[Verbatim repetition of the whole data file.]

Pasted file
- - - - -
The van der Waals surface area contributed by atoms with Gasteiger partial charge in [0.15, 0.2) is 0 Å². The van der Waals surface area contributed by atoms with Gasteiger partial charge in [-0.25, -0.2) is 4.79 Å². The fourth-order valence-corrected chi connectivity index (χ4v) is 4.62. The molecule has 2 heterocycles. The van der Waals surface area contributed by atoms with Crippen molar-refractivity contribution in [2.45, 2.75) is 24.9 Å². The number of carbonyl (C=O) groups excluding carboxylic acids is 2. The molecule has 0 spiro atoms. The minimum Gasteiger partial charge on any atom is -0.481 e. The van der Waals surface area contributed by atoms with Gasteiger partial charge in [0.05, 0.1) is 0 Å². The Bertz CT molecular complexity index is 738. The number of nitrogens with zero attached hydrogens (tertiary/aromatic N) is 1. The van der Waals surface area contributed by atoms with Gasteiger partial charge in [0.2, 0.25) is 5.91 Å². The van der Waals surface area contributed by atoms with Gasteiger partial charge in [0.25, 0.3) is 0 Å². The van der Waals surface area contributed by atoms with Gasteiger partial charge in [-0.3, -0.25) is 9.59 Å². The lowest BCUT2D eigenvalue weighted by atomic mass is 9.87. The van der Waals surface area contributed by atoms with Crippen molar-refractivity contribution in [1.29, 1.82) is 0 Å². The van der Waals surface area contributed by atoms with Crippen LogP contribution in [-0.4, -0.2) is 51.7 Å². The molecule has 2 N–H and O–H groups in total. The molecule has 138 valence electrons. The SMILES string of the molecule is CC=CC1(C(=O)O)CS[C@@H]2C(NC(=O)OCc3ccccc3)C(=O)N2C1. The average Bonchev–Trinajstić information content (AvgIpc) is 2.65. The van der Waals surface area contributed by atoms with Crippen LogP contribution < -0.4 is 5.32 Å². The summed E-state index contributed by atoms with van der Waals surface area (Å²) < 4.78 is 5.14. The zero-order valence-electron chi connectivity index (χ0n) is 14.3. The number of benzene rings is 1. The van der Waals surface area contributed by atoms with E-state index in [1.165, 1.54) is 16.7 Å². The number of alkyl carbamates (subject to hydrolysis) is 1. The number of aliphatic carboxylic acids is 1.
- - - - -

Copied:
The van der Waals surface area contributed by atoms with Gasteiger partial charge in [0.15, 0.2) is 0 Å². The van der Waals surface area contributed by atoms with Gasteiger partial charge in [-0.25, -0.2) is 4.79 Å². The fourth-order valence-corrected chi connectivity index (χ4v) is 4.62. The molecule has 2 heterocycles. The van der Waals surface area contributed by atoms with Crippen molar-refractivity contribution in [2.45, 2.75) is 24.9 Å². The number of carbonyl (C=O) groups excluding carboxylic acids is 2. The molecule has 0 spiro atoms. The minimum Gasteiger partial charge on any atom is -0.481 e. The van der Waals surface area contributed by atoms with Gasteiger partial charge in [0.05, 0.1) is 0 Å². The Bertz CT molecular complexity index is 738. The number of nitrogens with zero attached hydrogens (tertiary/aromatic N) is 1. The van der Waals surface area contributed by atoms with Gasteiger partial charge in [0.2, 0.25) is 5.91 Å². The van der Waals surface area contributed by atoms with Gasteiger partial charge in [0.25, 0.3) is 0 Å². The van der Waals surface area contributed by atoms with Gasteiger partial charge in [-0.3, -0.25) is 9.59 Å². The lowest BCUT2D eigenvalue weighted by atomic mass is 9.87. The van der Waals surface area contributed by atoms with Crippen molar-refractivity contribution in [1.29, 1.82) is 0 Å². The van der Waals surface area contributed by atoms with Crippen LogP contribution in [-0.4, -0.2) is 51.7 Å². The molecule has 2 N–H and O–H groups in total. The molecule has 138 valence electrons. The SMILES string of the molecule is CC=CC1(C(=O)O)CS[C@@H]2C(NC(=O)OCc3ccccc3)C(=O)N2C1. The average Bonchev–Trinajstić information content (AvgIpc) is 2.65. The van der Waals surface area contributed by atoms with Crippen LogP contribution < -0.4 is 5.32 Å². The summed E-state index contributed by atoms with van der Waals surface area (Å²) < 4.78 is 5.14. The zero-order valence-electron chi connectivity index (χ0n) is 14.3. The number of benzene rings is 1. The van der Waals surface area contributed by atoms with E-state index in [1.165, 1.54) is 16.7 Å². The number of alkyl carbamates (subject to hydrolysis) is 1. The number of aliphatic carboxylic acids is 1.